2. A fluid coupling having detachable mating parts, valves biased toward each other to close the respective parts, said valves being short of contact in the assembled position of the coupling, a cylinder in one of the valves, a piston in the cylinder cooperating with the other valve, and means supplying uid pressure between the piston and cylinder for forcing the valves apart to open the same.

3. A fluid coupling having detachable mating parts, valves biased toward each other to close the respective parts, said valves being short of contact in the assembled position of the coupling,

, a piston in one of the valves for forcing the valves cidental openingof the valve I1 by upward movel ment of the lever 44.

In Figs. 3, 4, and 5 is shown a coupling adapted for larger diameters where the initial force required to open the valves becomes so great as to make the Figs. 1 and 2 construction undesirable. Corresponding parts are indicated by the same reference numerals.

As in the previously described construction the poppet valves I1 and I8y are urged by springs 2I and 22 against seats I5 and I6 on flanges 1 and Il. The valves I1 and I 8 have stems 54 and 55 guided in the spiders I9 and 2U. Within each of the valve stems are plungers 56 and 51 having tapered surfaces 58 and 59 engaging seats 60 and 6| at the center of the valves I1 and I8. The plunger 56 is urged against its seat by a spring 62 arranged between the lower end of the plunger and an abutment 63 on the valve stem 54. The plunger 51 is urged against its seat 6I by a spring 64 arranged between the plunger and an abutment 65 on the valve stem 55. In the extended position shown in Fig. 3 the plungers 56 and 51 close ports 66 and 61 in the valves I1 and I8. In this position the adjacent ends of the plungers 56 and 51 constitute substantially direct continuations of the adjacent surfaces of the valves I1 and I8. The lower end of the plunger 56 carries the iitting 29'connected to the hydraulic pressure line 30 which feeds the hydraulic pressure into the interior of the plunger 56 and builds up a pressure against a piston 68 which corresponds to the valve operating piston apart to open the same, and a exible iluid line connected to said one valve supplying the operating pressure to the piston.

4. A iluid coupling having detachable mating parts, opposed poppet valves in the respective parts, springs biasing the valve toward each other, seats on the respective parts engageable by the valves in the assembled position of the coupling, a cylinder in one of the valves, a piston in the cylindel` engageable with the other valve, and means supplying uid pressure between the piston and cylinder for forcing the valves apart and away from the seats.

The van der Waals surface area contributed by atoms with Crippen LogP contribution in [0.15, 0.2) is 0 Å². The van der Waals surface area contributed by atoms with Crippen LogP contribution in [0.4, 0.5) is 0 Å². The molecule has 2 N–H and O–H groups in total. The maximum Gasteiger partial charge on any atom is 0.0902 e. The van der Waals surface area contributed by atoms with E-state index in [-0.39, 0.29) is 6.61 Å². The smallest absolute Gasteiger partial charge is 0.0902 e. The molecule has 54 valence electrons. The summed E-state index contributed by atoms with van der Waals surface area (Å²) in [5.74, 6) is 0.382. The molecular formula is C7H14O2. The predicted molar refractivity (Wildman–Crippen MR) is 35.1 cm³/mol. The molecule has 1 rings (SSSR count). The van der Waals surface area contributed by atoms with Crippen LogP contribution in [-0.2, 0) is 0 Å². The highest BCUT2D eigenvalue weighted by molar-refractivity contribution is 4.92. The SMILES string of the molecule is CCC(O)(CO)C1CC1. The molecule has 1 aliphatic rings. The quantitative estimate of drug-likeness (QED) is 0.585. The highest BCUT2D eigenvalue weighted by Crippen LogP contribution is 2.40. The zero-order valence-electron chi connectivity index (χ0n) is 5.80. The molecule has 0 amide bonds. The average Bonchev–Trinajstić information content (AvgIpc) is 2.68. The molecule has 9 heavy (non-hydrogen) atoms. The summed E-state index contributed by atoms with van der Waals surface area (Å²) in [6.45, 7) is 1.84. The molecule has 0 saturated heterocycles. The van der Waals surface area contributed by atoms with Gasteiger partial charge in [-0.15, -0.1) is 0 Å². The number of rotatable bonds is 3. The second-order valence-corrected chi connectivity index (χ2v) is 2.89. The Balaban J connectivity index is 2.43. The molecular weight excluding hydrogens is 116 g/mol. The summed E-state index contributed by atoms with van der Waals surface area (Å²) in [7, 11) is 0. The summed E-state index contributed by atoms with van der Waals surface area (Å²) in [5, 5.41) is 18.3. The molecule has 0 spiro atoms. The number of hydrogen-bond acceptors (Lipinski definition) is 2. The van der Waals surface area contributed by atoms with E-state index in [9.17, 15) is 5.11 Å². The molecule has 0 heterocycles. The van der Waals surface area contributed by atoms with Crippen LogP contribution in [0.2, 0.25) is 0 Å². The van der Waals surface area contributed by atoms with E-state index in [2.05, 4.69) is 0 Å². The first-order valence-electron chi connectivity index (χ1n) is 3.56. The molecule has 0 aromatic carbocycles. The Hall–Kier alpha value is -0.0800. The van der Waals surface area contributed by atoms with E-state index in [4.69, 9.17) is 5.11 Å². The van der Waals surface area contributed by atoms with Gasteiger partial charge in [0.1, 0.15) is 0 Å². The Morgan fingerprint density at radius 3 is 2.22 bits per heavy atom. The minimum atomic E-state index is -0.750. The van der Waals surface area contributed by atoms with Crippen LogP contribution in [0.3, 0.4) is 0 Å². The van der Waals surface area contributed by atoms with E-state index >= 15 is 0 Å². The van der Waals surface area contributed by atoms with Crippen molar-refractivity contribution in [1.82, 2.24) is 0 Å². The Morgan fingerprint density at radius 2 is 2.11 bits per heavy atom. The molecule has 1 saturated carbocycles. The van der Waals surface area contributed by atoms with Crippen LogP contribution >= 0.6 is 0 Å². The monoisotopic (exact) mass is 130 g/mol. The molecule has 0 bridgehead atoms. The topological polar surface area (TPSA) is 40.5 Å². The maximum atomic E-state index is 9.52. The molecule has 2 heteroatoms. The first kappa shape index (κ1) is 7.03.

5. A fluid coupling having detachable mating parts, opposed poppet valves in the respective parts, springs biasing the valves toward each other, seats on the respective parts engageable by the valves in the assembled position of the coupling, an extensible operating member carried in one of the valves and movable against the other valve, and means applying a force from said one valve to extend the operating member whereby the force is applied through the operating member to the other valve and the reaction of said force is applied to said one valve and said force is effective to move the valves away from their respective seats.

6. A fluid coupling having detachable mating parts, opposed poppet valves in the respective parts, springs biasing the valves toward each other, seats on the respective parts engageable by the valves in the assembled position of the coupling, a plunger guided in one of the valves and movable against the other valve, a seal for the plungassembled position. a locking piston for prevent-r ing disassembly of the coupling, a valve operating piston for openingthe valves, and means supplying uid pressure to the pistons. A

8. A uid coupling having detachable mating parts, opposed poppet valves in the respective parts, springs` biasing the valves toward each other, seats on the respective parts engageable by the valves in the assembled position of the coupling, a coupling sleeve on one of the coupling parts for securing the coupling parts together, a locking piston on the other coupling part for engaging and locking the coupling sleeve, a piston in the valveon said other 'coupling part for forcing the valves apart and away from their seats, and means supplying tlid pressureto the pistons.